The remodeling of the apartments set aside for the returning tenants is nearly complete. AIMCO was to begin work on refurbishing the remaining several hundred units as agreed with the Los Angeles County Labor Federation which is providing an all union workforce. However, rumors are circulating that AIMCO may instead prioritize development on the empty lots (where apartments were illegally bulldozed several years ago). Similar looking, but more expensive apartments, will be built on these lots.

–Jim Smith

Zip Line on the Beach?

May 1, 2012

By Greta Cobar

The proposed Ferris Wheel project has been put on hold for at least a year, and a new Zip Line project is going to be proposed by Councilmember Bill Rosendahl at the May 15 Venice Neighborhood Council (VNC) meeting.

The Zip Line was first suggested by Kevin Regan, assistant general manager of Recreation and Parks. Rosendahl subsequently called Linda Lucks and asked her to put the proposal on the next VNC meeting agenda.

“If the community is excited and wants it, if the positives outweigh the negatives, I will make the Zip Line a reality for this summer,” Rosendahl said in a phone interview with the Beachhead. When asked what makes him think that Venetians would be supportive of the Zip Line when they proved to be so vehemently against the Ferris Wheel, he re-affirmed his determination to be a “politician that represents the people.”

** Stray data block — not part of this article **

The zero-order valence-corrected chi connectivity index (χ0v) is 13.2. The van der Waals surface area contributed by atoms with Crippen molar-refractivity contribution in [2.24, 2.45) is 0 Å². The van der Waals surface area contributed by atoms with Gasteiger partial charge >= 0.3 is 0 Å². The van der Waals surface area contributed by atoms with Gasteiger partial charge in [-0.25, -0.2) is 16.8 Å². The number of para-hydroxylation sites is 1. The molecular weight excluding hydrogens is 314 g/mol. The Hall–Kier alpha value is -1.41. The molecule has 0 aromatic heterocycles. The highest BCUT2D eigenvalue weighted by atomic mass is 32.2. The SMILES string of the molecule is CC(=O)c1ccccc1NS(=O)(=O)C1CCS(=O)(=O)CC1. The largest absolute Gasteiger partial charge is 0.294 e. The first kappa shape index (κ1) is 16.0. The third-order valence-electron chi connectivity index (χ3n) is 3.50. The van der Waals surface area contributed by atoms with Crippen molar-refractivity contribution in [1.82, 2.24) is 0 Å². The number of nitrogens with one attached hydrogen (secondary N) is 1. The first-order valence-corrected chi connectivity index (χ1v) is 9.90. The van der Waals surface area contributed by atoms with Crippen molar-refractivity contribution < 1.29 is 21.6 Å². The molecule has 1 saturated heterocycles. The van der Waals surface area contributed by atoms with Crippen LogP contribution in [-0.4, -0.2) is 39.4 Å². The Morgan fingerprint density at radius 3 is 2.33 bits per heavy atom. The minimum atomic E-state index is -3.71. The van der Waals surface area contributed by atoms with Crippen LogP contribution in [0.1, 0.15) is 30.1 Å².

Parks and Recs needs to self-generate $30 to $40 million of its annual $185 million budget, so it makes perfect sense for Regan to fully endorse the Ferris Wheel and the Zip Line.

Although Great City Attractions declined to state why they were putting their Ferris Wheel project on hold, the UK-based company and its Scottish representatives wanted to jump right in and install the wheel in ten days without realizing that it would take at least a year to go through all the environmental and planning regulations. If we are not careful we will end up with a Zip Line and a Ferris Wheel by next summer.

Rosendahl could not say how long the Zip Line would stay in Venice and did not know the name of the company that would provide such a service. However, he did mention that the Ocean Front Walk bathrooms need to be cleaned and the trash cans need to be emptied more often.

In reality, Regan and his department would have discretion over how the funds are spent. His priority might not even be to have cleaner bathrooms and trash cans, but meeting his norm of money raised. Even worst, the city has a poor history of keeping local the funds generated in Venice.